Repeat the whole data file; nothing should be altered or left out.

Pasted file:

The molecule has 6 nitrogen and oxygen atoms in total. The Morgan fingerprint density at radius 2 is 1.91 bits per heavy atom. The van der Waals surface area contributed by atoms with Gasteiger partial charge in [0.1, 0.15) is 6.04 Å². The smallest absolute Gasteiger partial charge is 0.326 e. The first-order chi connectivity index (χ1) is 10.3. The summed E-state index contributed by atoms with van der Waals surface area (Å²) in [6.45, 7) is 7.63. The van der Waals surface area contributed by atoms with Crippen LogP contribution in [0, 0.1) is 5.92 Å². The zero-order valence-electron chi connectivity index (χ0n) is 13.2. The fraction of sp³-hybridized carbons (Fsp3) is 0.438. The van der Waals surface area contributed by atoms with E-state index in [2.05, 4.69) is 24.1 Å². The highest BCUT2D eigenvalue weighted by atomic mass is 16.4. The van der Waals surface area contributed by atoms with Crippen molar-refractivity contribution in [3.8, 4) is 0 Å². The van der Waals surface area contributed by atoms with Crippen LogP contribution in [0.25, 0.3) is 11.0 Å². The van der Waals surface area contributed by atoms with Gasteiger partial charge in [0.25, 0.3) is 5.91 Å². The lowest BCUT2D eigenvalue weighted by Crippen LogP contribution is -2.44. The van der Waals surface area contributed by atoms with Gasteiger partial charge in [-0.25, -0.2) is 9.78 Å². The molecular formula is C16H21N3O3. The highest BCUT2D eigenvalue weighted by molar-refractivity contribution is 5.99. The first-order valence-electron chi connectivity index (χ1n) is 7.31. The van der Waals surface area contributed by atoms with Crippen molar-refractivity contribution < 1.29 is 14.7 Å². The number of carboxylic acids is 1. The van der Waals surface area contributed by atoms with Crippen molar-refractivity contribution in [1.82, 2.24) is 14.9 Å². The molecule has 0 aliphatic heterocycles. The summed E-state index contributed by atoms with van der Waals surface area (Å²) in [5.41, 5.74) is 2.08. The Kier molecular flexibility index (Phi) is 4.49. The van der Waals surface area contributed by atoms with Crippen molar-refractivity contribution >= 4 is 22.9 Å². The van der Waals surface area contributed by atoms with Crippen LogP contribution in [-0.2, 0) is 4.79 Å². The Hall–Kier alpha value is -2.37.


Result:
The molecule has 6 nitrogen and oxygen atoms in total. The Morgan fingerprint density at radius 2 is 1.91 bits per heavy atom. The van der Waals surface area contributed by atoms with Gasteiger partial charge in [0.1, 0.15) is 6.04 Å². The smallest absolute Gasteiger partial charge is 0.326 e. The first-order chi connectivity index (χ1) is 10.3. The summed E-state index contributed by atoms with van der Waals surface area (Å²) in [6.45, 7) is 7.63. The van der Waals surface area contributed by atoms with Crippen LogP contribution in [0, 0.1) is 5.92 Å². The zero-order valence-electron chi connectivity index (χ0n) is 13.2. The fraction of sp³-hybridized carbons (Fsp3) is 0.438. The van der Waals surface area contributed by atoms with E-state index in [2.05, 4.69) is 24.1 Å². The highest BCUT2D eigenvalue weighted by atomic mass is 16.4. The van der Waals surface area contributed by atoms with Crippen molar-refractivity contribution in [3.8, 4) is 0 Å². The van der Waals surface area contributed by atoms with Crippen LogP contribution in [0.25, 0.3) is 11.0 Å². The van der Waals surface area contributed by atoms with Gasteiger partial charge in [0.25, 0.3) is 5.91 Å². The lowest BCUT2D eigenvalue weighted by Crippen LogP contribution is -2.44. The van der Waals surface area contributed by atoms with Gasteiger partial charge in [-0.25, -0.2) is 9.78 Å². The molecular formula is C16H21N3O3. The highest BCUT2D eigenvalue weighted by molar-refractivity contribution is 5.99. The first-order valence-electron chi connectivity index (χ1n) is 7.31. The van der Waals surface area contributed by atoms with Crippen molar-refractivity contribution < 1.29 is 14.7 Å². The number of carboxylic acids is 1. The van der Waals surface area contributed by atoms with Crippen molar-refractivity contribution in [1.82, 2.24) is 14.9 Å². The molecule has 0 aliphatic heterocycles. The summed E-state index contributed by atoms with van der Waals surface area (Å²) in [5.41, 5.74) is 2.08. The Kier molecular flexibility index (Phi) is 4.49. The van der Waals surface area contributed by atoms with Crippen molar-refractivity contribution >= 4 is 22.9 Å². The van der Waals surface area contributed by atoms with Crippen LogP contribution in [-0.2, 0) is 4.79 Å². The Hall–Kier alpha value is -2.37.